Daufuskie Island Adventure | South Carolina
- Published on: 12/16/2017
- Daufuskie Island, located between Hilton Head Island and Savannah, Georgia, is the southernmost inhabited sea island in South Carolina. It is 5 miles long by almost 2.5 miles wide – with an approximate surface area of 8 square miles (5,000 acres). With over 3 miles of beachfront, Daufuskie Island is surrounded by the waters of the Calibogue Sound, the Intracoastal Waterway, and the Atlantic Ocean. Daufuskie is accessible only by ferry or barge, and has a full-time population of just over 400.
Daufuskie comes from the Muscogee language and means "sharp feather", for the island's distinctive shape. As early as 1523, Spanish explorers were sailing the southeastern coast of North America in search of potential settlements. By 1565, the Spanish had settled in St. Augustine, Florida, and were pushing up the coast establishing and maintaining additional colonies. Around the same time the French also made attempts at colonization in South Carolina Lowcountry areas. By the mid-1600s the English began to explore the southern coast. Captain William Hilton and Robert Sandford both made voyages to Port Royal Sound and the surrounding areas. In July 1666 Sanford entered Calibogue Sound between Hilton Head and Daufuskie.
It was during this period of early exploration that Spanish settlers introduced their distinctive Iberian horses to the Southeastern coast. Today the descendants of these horses are known as "Carolina Marsh Tacky". These sturdy, intelligent horses are particularly well adapted to the swampy and marshy lowcountry region. Examples of this rare breed can still be found on Daufuskie.
In 1684, Spanish soldiers enlisted the help of native warriors to fight Scottish settlers in Port Royal, and thus began the uneasy and difficult history of native entanglement in European settlement history. The inevitable clash of cultures culminated with the so-called Yamasee uprising that consisted of three brutal battles on the southwestern shore of Daufuskie Island between 1715 and 1717 that gave this piece of land the name it still bears today, Bloody Point.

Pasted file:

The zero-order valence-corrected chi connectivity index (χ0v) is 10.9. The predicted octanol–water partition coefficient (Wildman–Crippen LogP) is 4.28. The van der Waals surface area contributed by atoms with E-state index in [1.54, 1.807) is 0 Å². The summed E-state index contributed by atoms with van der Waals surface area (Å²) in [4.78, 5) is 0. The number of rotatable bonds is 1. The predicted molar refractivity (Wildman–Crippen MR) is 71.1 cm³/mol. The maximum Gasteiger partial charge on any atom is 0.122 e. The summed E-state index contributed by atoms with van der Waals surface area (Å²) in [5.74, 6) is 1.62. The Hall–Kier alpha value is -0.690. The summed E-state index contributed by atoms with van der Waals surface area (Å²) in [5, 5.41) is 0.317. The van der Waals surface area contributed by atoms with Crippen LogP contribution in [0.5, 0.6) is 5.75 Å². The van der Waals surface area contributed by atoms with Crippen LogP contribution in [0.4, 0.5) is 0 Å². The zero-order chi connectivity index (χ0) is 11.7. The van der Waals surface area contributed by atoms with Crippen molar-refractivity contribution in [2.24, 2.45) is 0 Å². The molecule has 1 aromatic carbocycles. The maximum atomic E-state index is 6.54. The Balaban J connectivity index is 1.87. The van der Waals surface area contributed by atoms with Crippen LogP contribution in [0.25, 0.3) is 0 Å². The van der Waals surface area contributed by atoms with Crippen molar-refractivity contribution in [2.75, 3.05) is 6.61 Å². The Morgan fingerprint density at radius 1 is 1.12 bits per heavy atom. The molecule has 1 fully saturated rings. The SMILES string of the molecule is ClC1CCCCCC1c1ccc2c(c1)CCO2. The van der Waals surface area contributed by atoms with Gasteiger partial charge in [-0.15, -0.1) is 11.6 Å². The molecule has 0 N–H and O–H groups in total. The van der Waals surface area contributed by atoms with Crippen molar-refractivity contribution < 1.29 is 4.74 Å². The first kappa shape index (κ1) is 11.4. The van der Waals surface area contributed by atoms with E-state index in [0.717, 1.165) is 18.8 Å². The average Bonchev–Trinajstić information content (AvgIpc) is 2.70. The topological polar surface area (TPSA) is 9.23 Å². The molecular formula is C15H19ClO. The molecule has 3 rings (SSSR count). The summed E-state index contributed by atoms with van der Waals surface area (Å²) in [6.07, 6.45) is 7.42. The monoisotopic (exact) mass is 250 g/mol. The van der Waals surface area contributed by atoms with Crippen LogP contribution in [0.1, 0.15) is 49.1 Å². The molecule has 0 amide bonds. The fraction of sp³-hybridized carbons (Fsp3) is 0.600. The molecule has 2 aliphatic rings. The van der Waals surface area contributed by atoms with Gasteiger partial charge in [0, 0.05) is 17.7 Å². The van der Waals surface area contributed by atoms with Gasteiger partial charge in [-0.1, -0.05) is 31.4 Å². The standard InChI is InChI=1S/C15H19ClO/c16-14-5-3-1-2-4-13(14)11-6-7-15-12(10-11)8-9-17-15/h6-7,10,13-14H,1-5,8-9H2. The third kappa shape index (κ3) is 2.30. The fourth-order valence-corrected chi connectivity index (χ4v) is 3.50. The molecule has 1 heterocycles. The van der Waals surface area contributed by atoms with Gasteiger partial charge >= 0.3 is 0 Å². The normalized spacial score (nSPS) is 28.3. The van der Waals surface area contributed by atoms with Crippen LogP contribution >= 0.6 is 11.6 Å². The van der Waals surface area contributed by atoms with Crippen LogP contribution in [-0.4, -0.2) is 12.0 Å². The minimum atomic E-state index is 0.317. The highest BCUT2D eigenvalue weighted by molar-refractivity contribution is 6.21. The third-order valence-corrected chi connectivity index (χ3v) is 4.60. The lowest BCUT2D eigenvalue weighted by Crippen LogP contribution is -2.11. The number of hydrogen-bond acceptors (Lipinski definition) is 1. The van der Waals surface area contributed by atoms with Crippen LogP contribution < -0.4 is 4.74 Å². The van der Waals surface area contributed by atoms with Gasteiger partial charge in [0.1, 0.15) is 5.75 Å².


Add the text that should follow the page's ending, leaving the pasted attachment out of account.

The American Revolution brought divided loyalties to the lowcountry. Daufuskie received the nickname "Little Bermuda" during the Revolution due to the residents' Loyalist sentiments. After the Revolution, Daufuskie thrived with the introduction of world famous sea island cotton, a variety prized by European mills. High quality, sea island cotton exceeded all other long-staple cottons in fiber length, as well as fineness and strength. It was during this period of strong economic growth that several large plantation mansions were constructed.
The building of American wooden ships triggered the demand for timber from live oak trees abundant on Daufuskie. This hardwood species, unique to the southeastern coast, was prized by shipbuilders for its strength and resistance to rot, as well as its naturally curved limbs. Daufuskie was in the center of the "live oaking" trade crucial to the development of US maritime power. Shipwrights traveled to Daufuskie and the lowcountry to fell the oaks, hew them, and lug the pieces by oxen to coastal landings. The USS Constitution, "Old Ironsides", was constructed with live oak.
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